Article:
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Financial counsellors welcome new banking Financial Difficulty Guideline

Financial Counselling Australia welcomes today’s release by the banking industry of a new Financial Difficulty Guideline.

The guideline represents the continuing evolution from the banks in the way they respond to customers experiencing financial stress.

“This guideline is a really positive move from the banking sector,” said the CEO of Financial Counselling Australia, Fiona Guthrie.

“It means that bank hardship responses will be more flexible, there will be better communication and more options for people doing it tough,” Ms Guthrie said.

One key part of the guideline is the recognition of the importance of people having a savings buffer. While at this stage the commitment is only for banks to “consider” a savings buffer, it is an important start.

“A few years ago, a savings buffer was not even on the table. We expect that trials of the new approach, which are underway in some banks already, will quickly show its value.

“It has never made sense for creditors to expect a person to commit every spare cent to debt repayments, because it only sets people up to fail,” Ms Guthrie said.

The financial counselling sector also welcomes some other important elements of the guideline, including:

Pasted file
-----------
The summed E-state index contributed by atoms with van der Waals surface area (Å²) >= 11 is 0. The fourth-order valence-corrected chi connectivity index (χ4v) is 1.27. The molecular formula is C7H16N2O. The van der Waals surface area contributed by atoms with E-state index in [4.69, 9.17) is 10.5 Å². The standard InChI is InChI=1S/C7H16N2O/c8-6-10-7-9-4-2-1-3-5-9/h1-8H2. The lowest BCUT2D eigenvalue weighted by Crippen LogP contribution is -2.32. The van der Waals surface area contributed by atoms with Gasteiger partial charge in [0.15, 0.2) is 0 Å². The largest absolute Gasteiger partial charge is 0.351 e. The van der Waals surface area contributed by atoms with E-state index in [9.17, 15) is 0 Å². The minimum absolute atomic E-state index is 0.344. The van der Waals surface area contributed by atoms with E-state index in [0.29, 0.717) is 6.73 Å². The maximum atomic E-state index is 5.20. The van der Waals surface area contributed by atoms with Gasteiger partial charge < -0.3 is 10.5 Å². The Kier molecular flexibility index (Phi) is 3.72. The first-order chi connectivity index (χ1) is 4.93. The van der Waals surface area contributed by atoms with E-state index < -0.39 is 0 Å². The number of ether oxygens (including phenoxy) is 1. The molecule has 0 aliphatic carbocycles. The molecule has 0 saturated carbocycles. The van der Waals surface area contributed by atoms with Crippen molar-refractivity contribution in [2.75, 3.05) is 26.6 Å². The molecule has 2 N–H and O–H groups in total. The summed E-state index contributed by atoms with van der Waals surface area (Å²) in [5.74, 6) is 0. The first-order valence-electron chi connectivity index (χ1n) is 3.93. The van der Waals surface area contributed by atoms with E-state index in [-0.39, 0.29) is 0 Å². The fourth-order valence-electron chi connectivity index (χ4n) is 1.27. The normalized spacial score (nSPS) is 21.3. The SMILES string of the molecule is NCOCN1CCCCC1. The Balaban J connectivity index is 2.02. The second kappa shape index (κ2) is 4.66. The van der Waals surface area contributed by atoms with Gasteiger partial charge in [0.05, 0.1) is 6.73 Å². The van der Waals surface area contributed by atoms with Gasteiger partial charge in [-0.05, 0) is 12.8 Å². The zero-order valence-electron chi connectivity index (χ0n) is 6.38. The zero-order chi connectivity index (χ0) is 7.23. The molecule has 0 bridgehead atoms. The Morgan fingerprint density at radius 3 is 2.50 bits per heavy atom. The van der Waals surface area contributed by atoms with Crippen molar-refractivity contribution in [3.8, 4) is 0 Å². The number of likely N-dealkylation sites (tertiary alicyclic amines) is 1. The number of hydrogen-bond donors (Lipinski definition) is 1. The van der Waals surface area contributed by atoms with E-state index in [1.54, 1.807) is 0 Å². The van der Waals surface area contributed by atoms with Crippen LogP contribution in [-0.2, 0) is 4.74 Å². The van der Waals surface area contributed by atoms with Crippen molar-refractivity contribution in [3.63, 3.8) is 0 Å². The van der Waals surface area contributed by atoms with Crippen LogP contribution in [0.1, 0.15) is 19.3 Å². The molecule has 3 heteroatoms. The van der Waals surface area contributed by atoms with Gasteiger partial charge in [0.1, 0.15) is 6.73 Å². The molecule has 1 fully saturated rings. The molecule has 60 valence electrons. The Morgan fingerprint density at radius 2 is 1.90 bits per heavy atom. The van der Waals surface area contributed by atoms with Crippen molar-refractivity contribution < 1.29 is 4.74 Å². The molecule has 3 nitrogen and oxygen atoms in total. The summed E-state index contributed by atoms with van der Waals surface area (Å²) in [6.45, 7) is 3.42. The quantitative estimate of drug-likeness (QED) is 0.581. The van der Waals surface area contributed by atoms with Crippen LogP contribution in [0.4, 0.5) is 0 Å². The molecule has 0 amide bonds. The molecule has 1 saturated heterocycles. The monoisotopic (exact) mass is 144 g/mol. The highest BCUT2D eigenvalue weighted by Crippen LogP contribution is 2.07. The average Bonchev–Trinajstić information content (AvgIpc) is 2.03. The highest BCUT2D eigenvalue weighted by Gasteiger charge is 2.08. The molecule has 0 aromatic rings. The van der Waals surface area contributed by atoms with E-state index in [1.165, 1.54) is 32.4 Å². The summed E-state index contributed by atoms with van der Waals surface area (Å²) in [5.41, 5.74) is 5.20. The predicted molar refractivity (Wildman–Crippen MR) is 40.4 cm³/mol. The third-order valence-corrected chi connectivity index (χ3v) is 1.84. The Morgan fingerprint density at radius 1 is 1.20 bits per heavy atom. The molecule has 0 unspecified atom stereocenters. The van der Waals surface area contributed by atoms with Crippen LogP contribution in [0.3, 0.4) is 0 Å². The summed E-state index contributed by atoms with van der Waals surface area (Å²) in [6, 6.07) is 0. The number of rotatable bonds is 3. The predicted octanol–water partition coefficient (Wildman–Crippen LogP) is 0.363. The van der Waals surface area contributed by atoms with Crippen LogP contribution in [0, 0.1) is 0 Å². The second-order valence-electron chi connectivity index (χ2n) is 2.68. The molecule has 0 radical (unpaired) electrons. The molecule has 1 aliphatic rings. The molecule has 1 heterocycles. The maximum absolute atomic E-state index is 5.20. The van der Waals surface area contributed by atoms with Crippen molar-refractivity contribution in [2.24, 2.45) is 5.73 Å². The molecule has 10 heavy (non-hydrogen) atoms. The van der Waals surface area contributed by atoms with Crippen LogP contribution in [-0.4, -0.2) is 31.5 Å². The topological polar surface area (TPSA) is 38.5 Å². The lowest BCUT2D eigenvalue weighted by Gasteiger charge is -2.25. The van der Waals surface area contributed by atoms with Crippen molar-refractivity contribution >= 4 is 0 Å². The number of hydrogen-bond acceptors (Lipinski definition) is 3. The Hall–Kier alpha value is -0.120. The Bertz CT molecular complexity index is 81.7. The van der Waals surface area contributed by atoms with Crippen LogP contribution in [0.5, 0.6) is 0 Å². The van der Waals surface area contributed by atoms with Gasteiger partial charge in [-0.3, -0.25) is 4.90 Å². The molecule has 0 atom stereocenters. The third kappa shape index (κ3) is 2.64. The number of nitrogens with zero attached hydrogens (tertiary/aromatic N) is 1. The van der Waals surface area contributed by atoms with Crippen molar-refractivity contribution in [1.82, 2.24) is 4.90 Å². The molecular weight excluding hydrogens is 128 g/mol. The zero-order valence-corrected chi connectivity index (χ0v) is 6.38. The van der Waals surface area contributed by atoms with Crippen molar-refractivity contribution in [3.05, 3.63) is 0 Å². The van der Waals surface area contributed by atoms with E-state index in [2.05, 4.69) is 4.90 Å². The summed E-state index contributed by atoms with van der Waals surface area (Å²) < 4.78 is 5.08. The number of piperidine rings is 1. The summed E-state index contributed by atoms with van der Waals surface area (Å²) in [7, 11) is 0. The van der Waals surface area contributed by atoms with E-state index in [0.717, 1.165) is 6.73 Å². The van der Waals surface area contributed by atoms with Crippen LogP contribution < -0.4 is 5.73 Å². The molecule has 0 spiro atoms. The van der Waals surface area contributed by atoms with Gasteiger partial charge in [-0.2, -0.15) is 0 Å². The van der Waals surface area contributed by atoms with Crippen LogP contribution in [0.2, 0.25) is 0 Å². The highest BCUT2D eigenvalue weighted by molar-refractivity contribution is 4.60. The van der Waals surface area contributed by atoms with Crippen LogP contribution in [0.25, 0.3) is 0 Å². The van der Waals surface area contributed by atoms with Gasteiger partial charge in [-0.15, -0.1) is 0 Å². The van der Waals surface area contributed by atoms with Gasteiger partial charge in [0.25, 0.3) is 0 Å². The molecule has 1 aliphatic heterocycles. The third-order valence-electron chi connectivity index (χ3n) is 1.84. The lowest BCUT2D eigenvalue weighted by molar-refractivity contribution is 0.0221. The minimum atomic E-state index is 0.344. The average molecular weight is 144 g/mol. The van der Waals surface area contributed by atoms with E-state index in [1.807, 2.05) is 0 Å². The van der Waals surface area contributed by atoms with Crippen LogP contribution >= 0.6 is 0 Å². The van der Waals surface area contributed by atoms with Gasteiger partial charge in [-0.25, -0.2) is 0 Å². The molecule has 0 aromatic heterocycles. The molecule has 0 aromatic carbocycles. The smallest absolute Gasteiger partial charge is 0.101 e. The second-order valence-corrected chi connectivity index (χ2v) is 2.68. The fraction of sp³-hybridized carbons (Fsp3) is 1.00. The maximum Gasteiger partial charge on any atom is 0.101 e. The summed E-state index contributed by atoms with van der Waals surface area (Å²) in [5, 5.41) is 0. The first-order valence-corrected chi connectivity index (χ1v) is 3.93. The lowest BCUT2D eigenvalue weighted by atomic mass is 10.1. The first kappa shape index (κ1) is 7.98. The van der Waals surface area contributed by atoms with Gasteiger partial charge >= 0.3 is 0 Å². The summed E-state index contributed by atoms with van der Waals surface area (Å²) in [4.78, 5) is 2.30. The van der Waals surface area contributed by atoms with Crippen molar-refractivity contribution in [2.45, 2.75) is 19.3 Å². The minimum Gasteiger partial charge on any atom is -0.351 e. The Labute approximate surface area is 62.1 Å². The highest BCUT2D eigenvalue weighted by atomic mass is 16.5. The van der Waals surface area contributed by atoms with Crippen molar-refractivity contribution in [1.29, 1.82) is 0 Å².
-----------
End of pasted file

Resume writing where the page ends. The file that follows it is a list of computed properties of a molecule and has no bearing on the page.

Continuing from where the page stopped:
• For people who are unlikely to be able to restore their financial position, a recognition that banks can still help, for example, through agreeing on an alternative arrangement, plan or contract
  • Adapting practices in times of emergencies or disasters, for example, by recognising that people may not have access to financial records immediately and that they will need time to come to terms with what has happened
  • Where a short-term solution will not help overcome the customer’s financial difficulty, but a longer-term solution may, the longer-term solution will be favoured (financial counsellors are often frustrated that the length of hardship arrangements are too short for people to actually get back on track)
  • Confirming that banks will have information on website home pages about financial difficulty. This will encourage people to seek help sooner
  • Providing clear information to people about the impact of a financial hardship variation on their credit contract, as well as on the person’s credit report
  • Proactively identifying customers experiencing financial difficulty

The new guideline also explicitly references the standard financial counsellor authorisation form. Again, this will be very welcome because when creditors reject this form it creates unnecessary barriers. Financial counsellors then need to expend time and effort to get the form accepted, when they should be representing their client and working with the creditor.

Financial Counselling Australia has also called on other sectors to develop similar guidelines.

“There are a number of elements in this new guideline that debt collectors, telcos, utilities and buy now pay later providers could usefully adopt.

“We encourage these industries to think about the overarching philosophy for the guideline, which can be summed up simply as: how can we help,” said Ms Guthrie.

For comment, please contact [email protected]

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